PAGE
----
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ARS Home » Pacific West Area » Albany, California » Western Regional Research Center » Produce Safety and Microbiology Research » Research » Publications at this Location » Publication #354381

Research Project: Ecology and Detection of Human Pathogens in the Produce Production Continuum

Location: Produce Safety and Microbiology Research

Title: Discovery of novel shiga toxin-producing Escherichia coli (STEC)- specific bacteriophages from non-fecal composts using genomic characterization

Author
item Liao, Yen-te
item Sun, Xincheng - Zhengzhou University
item Quintela, Irwin
item Bridges, David
item Liu, Fang - Ocean University Of China
item Zhang, Yujie - Shanghai Ocean University
item Salvador, Alexandra
item Wu, Vivian

Submitted to: Frontiers in Microbiology
Publication Type: Peer Reviewed Journal
Publication Acceptance Date: 3/12/2019
Publication Date: 4/2/2019
Citation: Liao, Y., Sun, X., Quintela, I.A., Bridges, D.F., Liu, F., Zhang, Y., Salvador, A., Wu, V.C. 2019. Discovery of novel shiga toxin-producing Escherichia coli (STEC)- specific bacteriophages from non-fecal composts using genomic characterization. Frontiers in Microbiology. 10:627. https://doi.org/10.3389/fmicb.2019.00627.
DOI: https://doi.org/10.3389/fmicb.2019.00627

Interpretive Summary: Composting is a complex process to degrade waste organic materials and to produce the finished products that can be used as soil amendments to improve crop yields. Manure-based composts have been widely researched for the presence of enteric pathogens, such STEC, because animal gastrointestinal tracts are the reservoir for these pathogens. In addition, STEC-specific phages are commonly isolated from feces or fecal-contaminated environments potentially due to high prevalence of STEC in the environment. However, not much research is focusing on the presence of STEC-specific bacteriophages in the composts free of fecal origin. Thus, the objectives of this study were to isolate and genomically characterize free STEC-specific bacteriophages, and to evaluate its association with STEC strains in the non-fecal composts. We isolated various STEC-specific phages against O111, O121, O145 and O157 STEC strains from the composts of yard trimmings and food scraps and further genomically characterized 4 phages, including vB_EcoM Ro111lw, vB_EcoM Ro121lw, vB_EcoS Ro145lw and vB_EcoM Ro157lw. These phages were named after the host range, phage morphology and the serotype of primary STEC strain. Most phages except for vB_EcoS Ro145lw (family Siphoviridae with long noncontractile tail) belonged to family Myoviridae with long contractile tail. The genomic analyses indicated that these phages were diverse at genetic level and no virulence genes, such stx, were found. The findings of this study provide valuable information regarding various novel STEC-specific phages isolated from non-fecal environment.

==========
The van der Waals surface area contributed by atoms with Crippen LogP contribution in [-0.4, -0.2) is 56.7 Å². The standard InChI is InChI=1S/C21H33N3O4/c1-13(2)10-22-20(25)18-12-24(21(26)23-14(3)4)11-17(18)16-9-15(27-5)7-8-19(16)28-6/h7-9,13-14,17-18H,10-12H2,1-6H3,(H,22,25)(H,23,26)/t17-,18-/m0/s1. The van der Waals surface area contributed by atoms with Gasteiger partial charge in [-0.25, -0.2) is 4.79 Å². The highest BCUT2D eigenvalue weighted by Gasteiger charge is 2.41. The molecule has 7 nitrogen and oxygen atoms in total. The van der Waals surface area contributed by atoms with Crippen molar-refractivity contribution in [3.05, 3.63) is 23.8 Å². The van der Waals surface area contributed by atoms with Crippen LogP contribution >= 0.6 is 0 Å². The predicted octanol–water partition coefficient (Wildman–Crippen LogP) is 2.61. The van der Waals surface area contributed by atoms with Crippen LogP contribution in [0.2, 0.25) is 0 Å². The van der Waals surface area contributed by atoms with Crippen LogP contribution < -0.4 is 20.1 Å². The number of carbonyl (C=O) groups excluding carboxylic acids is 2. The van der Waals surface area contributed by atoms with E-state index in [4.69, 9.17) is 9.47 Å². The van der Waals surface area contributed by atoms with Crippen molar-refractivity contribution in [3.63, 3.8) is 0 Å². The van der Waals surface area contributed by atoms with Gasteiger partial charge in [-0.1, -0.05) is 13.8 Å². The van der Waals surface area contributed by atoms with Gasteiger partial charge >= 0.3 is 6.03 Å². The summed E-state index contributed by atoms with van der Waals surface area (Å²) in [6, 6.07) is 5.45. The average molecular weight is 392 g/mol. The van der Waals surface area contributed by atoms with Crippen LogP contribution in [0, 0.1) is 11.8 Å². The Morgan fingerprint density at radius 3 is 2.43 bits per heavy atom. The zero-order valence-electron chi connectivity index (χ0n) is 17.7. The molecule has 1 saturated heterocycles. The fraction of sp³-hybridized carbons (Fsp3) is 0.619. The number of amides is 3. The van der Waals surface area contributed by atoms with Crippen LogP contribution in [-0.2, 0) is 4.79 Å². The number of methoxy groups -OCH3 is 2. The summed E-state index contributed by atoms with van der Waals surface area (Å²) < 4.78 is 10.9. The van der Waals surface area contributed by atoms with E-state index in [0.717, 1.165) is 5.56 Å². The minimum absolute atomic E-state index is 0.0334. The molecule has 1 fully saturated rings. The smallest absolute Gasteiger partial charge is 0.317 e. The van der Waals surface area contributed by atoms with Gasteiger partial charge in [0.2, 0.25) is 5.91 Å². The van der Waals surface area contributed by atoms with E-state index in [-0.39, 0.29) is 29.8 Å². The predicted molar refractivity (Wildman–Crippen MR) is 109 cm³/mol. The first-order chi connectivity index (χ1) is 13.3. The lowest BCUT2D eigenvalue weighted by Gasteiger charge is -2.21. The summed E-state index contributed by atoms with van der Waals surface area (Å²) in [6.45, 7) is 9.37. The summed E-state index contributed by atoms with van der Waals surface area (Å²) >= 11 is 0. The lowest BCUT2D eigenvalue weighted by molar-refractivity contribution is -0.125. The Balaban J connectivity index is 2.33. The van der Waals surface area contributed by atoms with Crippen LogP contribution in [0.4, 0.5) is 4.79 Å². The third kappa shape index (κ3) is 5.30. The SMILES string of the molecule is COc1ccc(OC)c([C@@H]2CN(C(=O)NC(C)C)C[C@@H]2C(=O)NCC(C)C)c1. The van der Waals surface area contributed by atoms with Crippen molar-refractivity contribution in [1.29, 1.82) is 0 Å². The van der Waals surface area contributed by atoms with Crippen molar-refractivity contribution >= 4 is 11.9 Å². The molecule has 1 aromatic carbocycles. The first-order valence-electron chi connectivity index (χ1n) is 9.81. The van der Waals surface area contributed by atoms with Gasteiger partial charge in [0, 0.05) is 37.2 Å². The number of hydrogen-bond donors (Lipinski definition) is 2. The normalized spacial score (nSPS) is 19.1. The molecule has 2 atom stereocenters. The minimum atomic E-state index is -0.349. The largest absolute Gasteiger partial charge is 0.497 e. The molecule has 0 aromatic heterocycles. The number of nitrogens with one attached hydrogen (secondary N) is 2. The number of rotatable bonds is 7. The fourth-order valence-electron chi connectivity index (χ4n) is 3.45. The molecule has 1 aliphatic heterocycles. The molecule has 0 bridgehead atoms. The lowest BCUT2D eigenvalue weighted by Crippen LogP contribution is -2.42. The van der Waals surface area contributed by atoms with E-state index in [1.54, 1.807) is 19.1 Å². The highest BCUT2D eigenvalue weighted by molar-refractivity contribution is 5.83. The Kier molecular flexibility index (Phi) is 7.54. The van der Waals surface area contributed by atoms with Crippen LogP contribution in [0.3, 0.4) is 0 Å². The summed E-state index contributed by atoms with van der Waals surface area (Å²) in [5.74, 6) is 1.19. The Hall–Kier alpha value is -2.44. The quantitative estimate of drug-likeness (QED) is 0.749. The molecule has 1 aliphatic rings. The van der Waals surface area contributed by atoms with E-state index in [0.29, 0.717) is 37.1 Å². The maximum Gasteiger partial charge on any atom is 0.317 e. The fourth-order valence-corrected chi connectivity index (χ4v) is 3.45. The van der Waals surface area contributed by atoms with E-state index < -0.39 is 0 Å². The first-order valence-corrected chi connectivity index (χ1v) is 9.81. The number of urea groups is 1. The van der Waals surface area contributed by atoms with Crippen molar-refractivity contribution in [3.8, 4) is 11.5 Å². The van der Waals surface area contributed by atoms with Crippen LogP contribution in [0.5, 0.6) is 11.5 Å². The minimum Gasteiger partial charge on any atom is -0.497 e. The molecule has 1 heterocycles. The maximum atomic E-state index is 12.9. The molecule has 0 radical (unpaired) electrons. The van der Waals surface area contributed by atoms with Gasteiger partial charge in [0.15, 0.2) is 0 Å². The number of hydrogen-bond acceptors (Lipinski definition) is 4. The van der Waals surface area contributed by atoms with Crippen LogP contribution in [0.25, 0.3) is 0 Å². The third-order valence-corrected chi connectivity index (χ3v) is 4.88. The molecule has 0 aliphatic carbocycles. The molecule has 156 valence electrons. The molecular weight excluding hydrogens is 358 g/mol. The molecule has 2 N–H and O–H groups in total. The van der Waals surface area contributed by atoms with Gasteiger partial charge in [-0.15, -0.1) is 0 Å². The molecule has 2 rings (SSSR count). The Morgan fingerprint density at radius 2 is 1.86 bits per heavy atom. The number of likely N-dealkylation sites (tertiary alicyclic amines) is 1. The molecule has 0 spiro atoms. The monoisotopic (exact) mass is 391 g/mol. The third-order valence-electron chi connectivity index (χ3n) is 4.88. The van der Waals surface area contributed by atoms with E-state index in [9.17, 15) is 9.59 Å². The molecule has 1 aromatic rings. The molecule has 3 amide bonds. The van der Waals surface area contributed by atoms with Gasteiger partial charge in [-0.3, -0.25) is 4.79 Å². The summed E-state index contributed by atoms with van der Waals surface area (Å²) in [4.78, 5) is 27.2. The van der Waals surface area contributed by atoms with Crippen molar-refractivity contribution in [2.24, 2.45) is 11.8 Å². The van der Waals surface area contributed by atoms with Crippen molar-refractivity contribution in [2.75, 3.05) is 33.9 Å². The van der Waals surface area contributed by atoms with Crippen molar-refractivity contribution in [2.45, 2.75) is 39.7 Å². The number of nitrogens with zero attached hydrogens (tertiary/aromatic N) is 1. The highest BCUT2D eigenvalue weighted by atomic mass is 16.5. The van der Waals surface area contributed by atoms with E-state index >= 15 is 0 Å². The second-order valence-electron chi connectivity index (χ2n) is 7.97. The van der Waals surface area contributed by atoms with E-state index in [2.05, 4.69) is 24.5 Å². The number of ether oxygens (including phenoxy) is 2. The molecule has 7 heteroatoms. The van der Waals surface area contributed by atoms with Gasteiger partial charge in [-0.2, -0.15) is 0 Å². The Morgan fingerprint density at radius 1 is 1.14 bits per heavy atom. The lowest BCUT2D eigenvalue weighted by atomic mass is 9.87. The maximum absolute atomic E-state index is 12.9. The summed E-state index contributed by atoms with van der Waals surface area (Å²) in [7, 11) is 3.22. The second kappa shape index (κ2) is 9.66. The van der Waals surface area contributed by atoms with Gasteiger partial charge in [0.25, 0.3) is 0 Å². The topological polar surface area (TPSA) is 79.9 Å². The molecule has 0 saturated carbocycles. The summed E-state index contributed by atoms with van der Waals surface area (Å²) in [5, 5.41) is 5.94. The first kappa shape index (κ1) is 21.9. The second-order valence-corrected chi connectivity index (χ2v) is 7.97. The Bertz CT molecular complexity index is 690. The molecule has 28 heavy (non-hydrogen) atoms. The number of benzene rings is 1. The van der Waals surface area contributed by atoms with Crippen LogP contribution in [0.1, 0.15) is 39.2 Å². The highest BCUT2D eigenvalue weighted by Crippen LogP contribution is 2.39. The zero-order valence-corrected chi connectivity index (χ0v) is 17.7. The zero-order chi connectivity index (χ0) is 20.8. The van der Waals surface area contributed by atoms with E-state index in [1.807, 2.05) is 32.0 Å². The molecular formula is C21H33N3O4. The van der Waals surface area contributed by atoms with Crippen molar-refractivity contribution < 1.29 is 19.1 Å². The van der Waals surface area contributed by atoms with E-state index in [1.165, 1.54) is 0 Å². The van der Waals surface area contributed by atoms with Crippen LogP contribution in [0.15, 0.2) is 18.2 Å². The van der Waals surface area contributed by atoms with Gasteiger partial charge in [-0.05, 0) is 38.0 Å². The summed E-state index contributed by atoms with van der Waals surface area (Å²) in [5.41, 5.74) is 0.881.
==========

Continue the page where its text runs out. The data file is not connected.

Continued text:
Technical Abstract: Composting is a complex process of degrading organic materials used for soil amendments to improve crop yields. A proper composting process can confer bactericidal effects due to the change of pH and temperature. Manure-based composts have been widely researched for the presence of enteric pathogens, such as STEC, because animal gastrointestinal tracts are the reservoir for these pathogens. Additionally, bacteriophages specific to Shiga toxin-producing E. coli (STEC) are commonly isolated from feces or fecal-contaminated environment. However, little is known regarding the presence of STEC-specific bacteriophages in the composts free of fecal origin. Thus, the objectives of this study were to isolate and genomically characterize free STEC-specific bacteriophages, and to evaluate its association with STEC strains in the non-fecal composts. For bacteriophage isolation, two compost samples of brush trimmings and food scraps were enriched with non-pathogenic E. coli (3 strains) and STEC strains (14 strains) cocktails, respectively. After purification, host range, plaque size, and phage morphology were obtained. Phage genomes were sequenced using Miseq sequencer with approximately 5 million paired-end (250-bp) sequence reads. Isolation of O157 and top six non-O157 STEC strains by use of culture methods combined with PCR-based confirmation was also conducted. Results showed that four novel STEC-infecting phages, including vB_EcoM Ro111lw, vB_EcoM Ro121lw, vB_EcoS Ro145lw and vB_EcoM Ro157lw, were isolated; however, no STEC strains were found. Although most phages except for vB_EcoS Ro145lw (family Siphoviridae) belonged to family Myoviridae, the plaque size and host range among all these phages varied. The phages were diverse in genetic levels but none was positive of stx or other virulence genes. Furthermore, phage vB_EcoM Ro111lw was the only one classified at species level as Felix 01-like phage. The findings of this study provide valuable insight of various novel STEC-specific phages isolated from non-fecal environment; furthermore, no STEC found in the samples and no virulence genes encoded in the phages likely indicate these phages are potential candidates to control STEC strains.